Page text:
Diplomatic campaign against Venezuela hardening
The official sworn in ceremony by Venezuelan President Nicolas Maduro on 10 January has been used as a pretext to spark a new phase of the already heavy international campaign against the legal government.
On 4 January, 13 governments of the so called ‘Lima Group’ have issued a statement, quite unusual in the diplomacy context for it held a very open interventionist character, violating Venezuela national sovereignty.
The text affirmed to “not recognise the presidential legitimacy of the regime of Nicolas Maduro”, while urging him to not swear in and to delegate to the National Assembly (the parliament, with opposition majority) thus questioning the separation of constitutional powers and underestimating the other constituted powers, i.e. the Supreme Court as well as the country’s highest Election Authority.
The declaration also exposed the recent “military display” of the Venezuelan sea force, in a sea region that, according to the document, is “exclusive economic zone” of the neighbouring Guayana Republic. The signatories thus reclaimed for themselves the role of international jueces of the border dispute between the two countries (Venezuela and Guayana) some 100 years old. A dispute, it must be said, that never has provoked armed confrontation and is object of talks between the two nations.
The open position of the Lima Group in favour of the extremist factions of the Venezuelan opposition, divided and with coup aspirations, appears to be really a war attitude and does nothing but incentive the attempts to violate the constitutional sovereignty of Venezuela. Furthermore, it is preparing, somehow the road to possible military interventions.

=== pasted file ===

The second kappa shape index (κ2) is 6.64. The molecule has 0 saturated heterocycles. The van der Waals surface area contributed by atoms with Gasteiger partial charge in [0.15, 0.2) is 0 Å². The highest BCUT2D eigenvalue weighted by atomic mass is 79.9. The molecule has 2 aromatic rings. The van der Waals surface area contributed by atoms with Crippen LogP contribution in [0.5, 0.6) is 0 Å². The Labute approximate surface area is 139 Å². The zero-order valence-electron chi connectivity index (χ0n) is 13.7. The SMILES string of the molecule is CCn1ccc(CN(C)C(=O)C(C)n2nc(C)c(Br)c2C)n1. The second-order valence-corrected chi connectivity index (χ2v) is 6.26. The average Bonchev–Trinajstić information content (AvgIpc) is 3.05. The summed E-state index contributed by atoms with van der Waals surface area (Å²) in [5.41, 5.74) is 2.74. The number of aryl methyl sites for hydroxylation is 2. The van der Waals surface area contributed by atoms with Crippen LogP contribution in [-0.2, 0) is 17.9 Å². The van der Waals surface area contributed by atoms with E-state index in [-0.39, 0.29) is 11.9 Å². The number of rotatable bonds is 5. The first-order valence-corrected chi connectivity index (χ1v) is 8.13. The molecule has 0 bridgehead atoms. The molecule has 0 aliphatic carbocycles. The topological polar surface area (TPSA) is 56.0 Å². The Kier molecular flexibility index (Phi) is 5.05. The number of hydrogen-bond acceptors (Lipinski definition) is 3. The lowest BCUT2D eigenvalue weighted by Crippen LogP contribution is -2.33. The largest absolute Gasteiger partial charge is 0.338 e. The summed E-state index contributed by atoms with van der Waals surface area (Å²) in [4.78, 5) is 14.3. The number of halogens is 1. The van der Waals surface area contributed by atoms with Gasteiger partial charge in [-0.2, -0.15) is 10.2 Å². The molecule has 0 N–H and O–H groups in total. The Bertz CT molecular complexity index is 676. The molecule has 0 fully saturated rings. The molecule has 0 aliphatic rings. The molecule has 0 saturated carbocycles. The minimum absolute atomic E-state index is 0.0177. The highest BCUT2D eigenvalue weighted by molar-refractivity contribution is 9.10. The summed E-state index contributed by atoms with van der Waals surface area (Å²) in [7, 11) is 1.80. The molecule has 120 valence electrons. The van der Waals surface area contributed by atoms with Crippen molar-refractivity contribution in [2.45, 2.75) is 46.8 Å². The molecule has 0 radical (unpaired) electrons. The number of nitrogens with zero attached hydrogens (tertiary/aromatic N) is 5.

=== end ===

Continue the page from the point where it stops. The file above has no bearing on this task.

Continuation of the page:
The declaration also urged the signatories and all countries to “reconsider the state or level of their diplomatic relations” with Venezuela. It also recommends the implementation of sanctions against officials or leaders of the Venezuelan government as well as an end to possible financial aid from economic international and national institutions.
The position of this group of countries led to the decision by as much as 10 countries of the 13 that signed the declaration, to feel the obligation to rectify and clarify aspects of its content.
Mexico on the other hand, has not only refused to support the declaration but also abandoned, as announced by his president, Manuel Lopez Obrador, the group itself. Obrador also reaffirmed his country’s respect of the sovereignty of all nations.
Meanwhile the Presidential ceremony in Caracas, was attended by the leaders of Cuba, Bolivia, Nicaragua, El Salvador as well as several international diplomatic delegations.
The external campaign against the Venezuelan government has meant also that some 45 states member of the UN, out of 195, announced the “no recognition” of President Maduro, despite his winning the elections with 67% of the votes (participation was low, 47% of those having right to vote). The candidates of the opposition, however, only got around 35% of the votes and the elections took place under totally safe and free conditions.
The list of countries that will not recognise the new Government, apart from the 13 signatories of the Lima Group’s declaration, are of course the US and its closest allies, as well as Japan, and Germany and Great Britain in Europe.
The answer of the Foreign Affair ministry of Venezuela to the Lima Group’s declaration has been a strong one. In a press release, the ministry said: “This text has written a shameful page in the history of international relations in the region”.
The statement added: “Venezuela will respond, in reciprocity, to this text with the corresponding proportion.”
Next April, Venezuela will cease its participation to the OEA (Organisation of American States) having required to step down, after the numerous aggressive stances taken by its Secretary General, the Uruguayan Carlos Almagro and by the US and Canada.